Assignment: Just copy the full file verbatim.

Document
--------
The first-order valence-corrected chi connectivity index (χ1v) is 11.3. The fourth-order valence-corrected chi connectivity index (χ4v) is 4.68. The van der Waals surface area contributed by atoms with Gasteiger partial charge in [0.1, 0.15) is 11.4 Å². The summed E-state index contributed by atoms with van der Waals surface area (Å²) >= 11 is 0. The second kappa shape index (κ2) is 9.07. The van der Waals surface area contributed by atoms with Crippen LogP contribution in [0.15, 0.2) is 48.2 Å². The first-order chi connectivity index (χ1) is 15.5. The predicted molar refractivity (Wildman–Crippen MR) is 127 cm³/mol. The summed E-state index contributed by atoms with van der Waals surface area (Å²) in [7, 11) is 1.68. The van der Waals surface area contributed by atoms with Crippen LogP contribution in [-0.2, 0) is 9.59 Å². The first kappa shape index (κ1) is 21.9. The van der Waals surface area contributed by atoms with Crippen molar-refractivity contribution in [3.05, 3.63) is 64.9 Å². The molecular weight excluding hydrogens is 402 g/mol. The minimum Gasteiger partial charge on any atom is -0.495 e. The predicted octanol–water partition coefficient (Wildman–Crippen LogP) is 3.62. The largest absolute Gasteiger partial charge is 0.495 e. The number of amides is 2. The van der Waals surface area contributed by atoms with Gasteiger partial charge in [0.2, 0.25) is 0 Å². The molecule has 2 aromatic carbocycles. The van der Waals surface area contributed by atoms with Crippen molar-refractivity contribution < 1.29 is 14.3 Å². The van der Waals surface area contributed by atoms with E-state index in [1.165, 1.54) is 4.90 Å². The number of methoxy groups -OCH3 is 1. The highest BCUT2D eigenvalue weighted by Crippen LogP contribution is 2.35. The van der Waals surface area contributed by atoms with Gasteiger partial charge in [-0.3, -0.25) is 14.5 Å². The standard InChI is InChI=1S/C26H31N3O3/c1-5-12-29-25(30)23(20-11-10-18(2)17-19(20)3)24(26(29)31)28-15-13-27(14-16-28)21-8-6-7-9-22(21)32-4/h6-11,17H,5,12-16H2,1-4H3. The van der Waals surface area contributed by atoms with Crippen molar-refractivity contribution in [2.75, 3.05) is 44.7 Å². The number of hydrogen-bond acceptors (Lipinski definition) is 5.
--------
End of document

The first-order valence-corrected chi connectivity index (χ1v) is 11.3. The fourth-order valence-corrected chi connectivity index (χ4v) is 4.68. The van der Waals surface area contributed by atoms with Gasteiger partial charge in [0.1, 0.15) is 11.4 Å². The summed E-state index contributed by atoms with van der Waals surface area (Å²) >= 11 is 0. The second kappa shape index (κ2) is 9.07. The van der Waals surface area contributed by atoms with Crippen LogP contribution in [0.15, 0.2) is 48.2 Å². The first-order chi connectivity index (χ1) is 15.5. The predicted molar refractivity (Wildman–Crippen MR) is 127 cm³/mol. The summed E-state index contributed by atoms with van der Waals surface area (Å²) in [7, 11) is 1.68. The van der Waals surface area contributed by atoms with Crippen LogP contribution in [-0.2, 0) is 9.59 Å². The first kappa shape index (κ1) is 21.9. The van der Waals surface area contributed by atoms with Crippen molar-refractivity contribution in [3.05, 3.63) is 64.9 Å². The molecular weight excluding hydrogens is 402 g/mol. The minimum Gasteiger partial charge on any atom is -0.495 e. The predicted octanol–water partition coefficient (Wildman–Crippen LogP) is 3.62. The largest absolute Gasteiger partial charge is 0.495 e. The number of amides is 2. The van der Waals surface area contributed by atoms with Gasteiger partial charge in [0.2, 0.25) is 0 Å². The molecule has 2 aromatic carbocycles. The van der Waals surface area contributed by atoms with Crippen molar-refractivity contribution < 1.29 is 14.3 Å². The van der Waals surface area contributed by atoms with E-state index in [1.165, 1.54) is 4.90 Å². The number of methoxy groups -OCH3 is 1. The highest BCUT2D eigenvalue weighted by Crippen LogP contribution is 2.35. The van der Waals surface area contributed by atoms with Gasteiger partial charge in [-0.3, -0.25) is 14.5 Å². The standard InChI is InChI=1S/C26H31N3O3/c1-5-12-29-25(30)23(20-11-10-18(2)17-19(20)3)24(26(29)31)28-15-13-27(14-16-28)21-8-6-7-9-22(21)32-4/h6-11,17H,5,12-16H2,1-4H3. The van der Waals surface area contributed by atoms with Crippen molar-refractivity contribution in [2.75, 3.05) is 44.7 Å². The number of hydrogen-bond acceptors (Lipinski definition) is 5.